The Melbourne to Warrnambool Cycling Classic is the second-oldest one-day race in the country, surviving two world wars, the great depression and two pandemics.
The south-west community has always found a way to keep the race moving. Its past has been littered with incredible feats and sadly financial turbulence.
Not for the first time, organisers are pleading with the state government for help after it cut its contribution. The state is arguing it gave $20,000 extra this year to ensure a stand alone women's classic was held on the Sunday, making it a cycling festival weekend.
But without that $20,000, organisers say the women's race is now likely to be scrapped. As the organising committee's executive officer Shane Wilson said this week, women were for the first time provided with equal billing and accorded equal respect.
It was a significant step forward for women's sport.
But the cost of marshalling, coordinating road closures and traffic management is duplicated with the stand alone race the day after the open classic.
The community committee which works tirelessly to stage the event can't wave a magic wand to replace the state government's reduced contribution. It already does an incredible job in delivering such a professional product and it so dearly wants to elevate women's cycling, after all, one of Australia's best, Commonwealth Games gold medallist Grace Brown, hails from Camperdown. Instead, the women's race will either be scrapped or revert back to the days when women made up the numbers in the open classic.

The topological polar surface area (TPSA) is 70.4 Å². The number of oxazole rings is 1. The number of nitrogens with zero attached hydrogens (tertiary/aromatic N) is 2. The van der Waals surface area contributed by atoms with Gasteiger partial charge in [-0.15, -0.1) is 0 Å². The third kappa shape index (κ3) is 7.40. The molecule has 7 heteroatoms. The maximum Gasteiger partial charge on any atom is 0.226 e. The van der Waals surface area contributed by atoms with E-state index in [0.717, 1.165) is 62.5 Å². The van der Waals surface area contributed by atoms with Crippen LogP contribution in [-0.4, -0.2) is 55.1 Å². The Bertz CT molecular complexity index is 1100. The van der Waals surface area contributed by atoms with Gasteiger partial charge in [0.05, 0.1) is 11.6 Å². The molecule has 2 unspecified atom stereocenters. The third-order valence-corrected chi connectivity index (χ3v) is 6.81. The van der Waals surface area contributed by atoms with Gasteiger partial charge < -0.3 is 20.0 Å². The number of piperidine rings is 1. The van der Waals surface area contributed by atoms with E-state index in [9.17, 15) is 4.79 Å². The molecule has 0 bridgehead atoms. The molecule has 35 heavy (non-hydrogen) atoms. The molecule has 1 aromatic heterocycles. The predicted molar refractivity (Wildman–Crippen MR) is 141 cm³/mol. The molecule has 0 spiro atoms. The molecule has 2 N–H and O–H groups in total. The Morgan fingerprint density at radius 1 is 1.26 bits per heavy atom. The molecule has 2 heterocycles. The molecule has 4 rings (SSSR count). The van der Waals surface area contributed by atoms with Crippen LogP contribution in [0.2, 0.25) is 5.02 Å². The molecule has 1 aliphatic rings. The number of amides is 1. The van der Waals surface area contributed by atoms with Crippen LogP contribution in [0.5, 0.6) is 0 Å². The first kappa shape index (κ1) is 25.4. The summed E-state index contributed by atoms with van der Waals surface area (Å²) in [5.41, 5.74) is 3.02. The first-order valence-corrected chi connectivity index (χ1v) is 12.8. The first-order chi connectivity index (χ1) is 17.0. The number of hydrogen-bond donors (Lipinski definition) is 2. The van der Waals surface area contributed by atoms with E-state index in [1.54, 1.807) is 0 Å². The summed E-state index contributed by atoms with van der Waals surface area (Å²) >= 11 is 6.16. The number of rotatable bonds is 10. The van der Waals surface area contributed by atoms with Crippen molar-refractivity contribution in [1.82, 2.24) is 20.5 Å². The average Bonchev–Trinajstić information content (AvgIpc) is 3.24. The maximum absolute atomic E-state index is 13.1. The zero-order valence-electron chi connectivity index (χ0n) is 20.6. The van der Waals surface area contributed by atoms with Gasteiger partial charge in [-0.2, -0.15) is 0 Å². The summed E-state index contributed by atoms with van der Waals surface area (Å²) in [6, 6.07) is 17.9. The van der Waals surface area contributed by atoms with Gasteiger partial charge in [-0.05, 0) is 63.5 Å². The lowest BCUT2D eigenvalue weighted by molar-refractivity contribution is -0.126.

The Dan Andrews-led state government has marketed itself as a leader in gender equality but its decision to cut funding for the women's race is a major disappointment. Women's sport deserves better. Women's cycling deserves better.
As we have seen with the men's race, the event inspires future athletes. Who will forget the boy from west Warrnambool Michael Lynch winning the classic in 1986 and Terang export Jamie Drew claiming it twice in 1999 and 2002. They grew up watching the bikes whirr past, dreaming they could one day be in the thick of the action.
Grace Brown has proven 'this girl can', winning races internationally. But imagine the impact a local winner of the women's race would have on girls across the region.
Nobody likes a grinch, especially at Christmas. The state government has to get on its bike and reinstate the funding. It's the right thing to do.
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